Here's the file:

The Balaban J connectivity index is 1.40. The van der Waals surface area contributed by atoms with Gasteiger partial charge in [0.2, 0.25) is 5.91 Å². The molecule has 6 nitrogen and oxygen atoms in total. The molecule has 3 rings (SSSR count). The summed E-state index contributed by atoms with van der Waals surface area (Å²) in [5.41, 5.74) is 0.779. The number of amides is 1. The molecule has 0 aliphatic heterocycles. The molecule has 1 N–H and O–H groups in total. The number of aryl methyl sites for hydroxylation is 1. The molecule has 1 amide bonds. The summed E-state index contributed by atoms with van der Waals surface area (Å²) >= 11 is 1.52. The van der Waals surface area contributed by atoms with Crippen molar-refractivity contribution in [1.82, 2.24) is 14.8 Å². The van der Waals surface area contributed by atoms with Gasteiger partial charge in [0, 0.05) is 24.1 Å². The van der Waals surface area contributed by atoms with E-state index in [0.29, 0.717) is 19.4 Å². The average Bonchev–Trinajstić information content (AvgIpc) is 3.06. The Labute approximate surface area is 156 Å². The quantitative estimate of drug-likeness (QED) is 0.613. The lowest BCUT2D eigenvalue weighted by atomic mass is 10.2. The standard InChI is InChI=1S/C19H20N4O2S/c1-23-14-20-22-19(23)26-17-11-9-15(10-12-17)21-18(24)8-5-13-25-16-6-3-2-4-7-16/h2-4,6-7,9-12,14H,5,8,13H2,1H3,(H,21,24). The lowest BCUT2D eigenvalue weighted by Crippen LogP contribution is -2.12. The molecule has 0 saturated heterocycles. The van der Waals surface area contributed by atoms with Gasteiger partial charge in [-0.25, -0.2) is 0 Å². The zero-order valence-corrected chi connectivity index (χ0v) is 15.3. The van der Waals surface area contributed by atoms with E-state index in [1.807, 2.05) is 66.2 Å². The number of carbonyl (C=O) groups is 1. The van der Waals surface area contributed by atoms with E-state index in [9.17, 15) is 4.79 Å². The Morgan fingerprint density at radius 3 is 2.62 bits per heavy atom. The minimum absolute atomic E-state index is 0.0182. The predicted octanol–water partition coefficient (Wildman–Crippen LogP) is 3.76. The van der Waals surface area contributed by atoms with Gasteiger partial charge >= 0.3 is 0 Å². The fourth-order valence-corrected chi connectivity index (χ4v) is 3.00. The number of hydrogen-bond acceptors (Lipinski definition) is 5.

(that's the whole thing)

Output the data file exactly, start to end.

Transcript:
The Balaban J connectivity index is 1.40. The van der Waals surface area contributed by atoms with Gasteiger partial charge in [0.2, 0.25) is 5.91 Å². The molecule has 6 nitrogen and oxygen atoms in total. The molecule has 3 rings (SSSR count). The summed E-state index contributed by atoms with van der Waals surface area (Å²) in [5.41, 5.74) is 0.779. The number of amides is 1. The molecule has 0 aliphatic heterocycles. The molecule has 1 N–H and O–H groups in total. The number of aryl methyl sites for hydroxylation is 1. The molecule has 1 amide bonds. The summed E-state index contributed by atoms with van der Waals surface area (Å²) >= 11 is 1.52. The van der Waals surface area contributed by atoms with Crippen molar-refractivity contribution in [1.82, 2.24) is 14.8 Å². The van der Waals surface area contributed by atoms with Gasteiger partial charge in [0, 0.05) is 24.1 Å². The van der Waals surface area contributed by atoms with E-state index in [0.29, 0.717) is 19.4 Å². The average Bonchev–Trinajstić information content (AvgIpc) is 3.06. The Labute approximate surface area is 156 Å². The quantitative estimate of drug-likeness (QED) is 0.613. The lowest BCUT2D eigenvalue weighted by atomic mass is 10.2. The standard InChI is InChI=1S/C19H20N4O2S/c1-23-14-20-22-19(23)26-17-11-9-15(10-12-17)21-18(24)8-5-13-25-16-6-3-2-4-7-16/h2-4,6-7,9-12,14H,5,8,13H2,1H3,(H,21,24). The lowest BCUT2D eigenvalue weighted by Crippen LogP contribution is -2.12. The molecule has 0 saturated heterocycles. The van der Waals surface area contributed by atoms with Gasteiger partial charge in [-0.25, -0.2) is 0 Å². The zero-order valence-corrected chi connectivity index (χ0v) is 15.3. The van der Waals surface area contributed by atoms with E-state index in [1.807, 2.05) is 66.2 Å². The number of carbonyl (C=O) groups is 1. The van der Waals surface area contributed by atoms with E-state index in [9.17, 15) is 4.79 Å². The Morgan fingerprint density at radius 3 is 2.62 bits per heavy atom. The minimum absolute atomic E-state index is 0.0182. The predicted octanol–water partition coefficient (Wildman–Crippen LogP) is 3.76. The van der Waals surface area contributed by atoms with Gasteiger partial charge >= 0.3 is 0 Å². The fourth-order valence-corrected chi connectivity index (χ4v) is 3.00. The number of hydrogen-bond acceptors (Lipinski definition) is 5.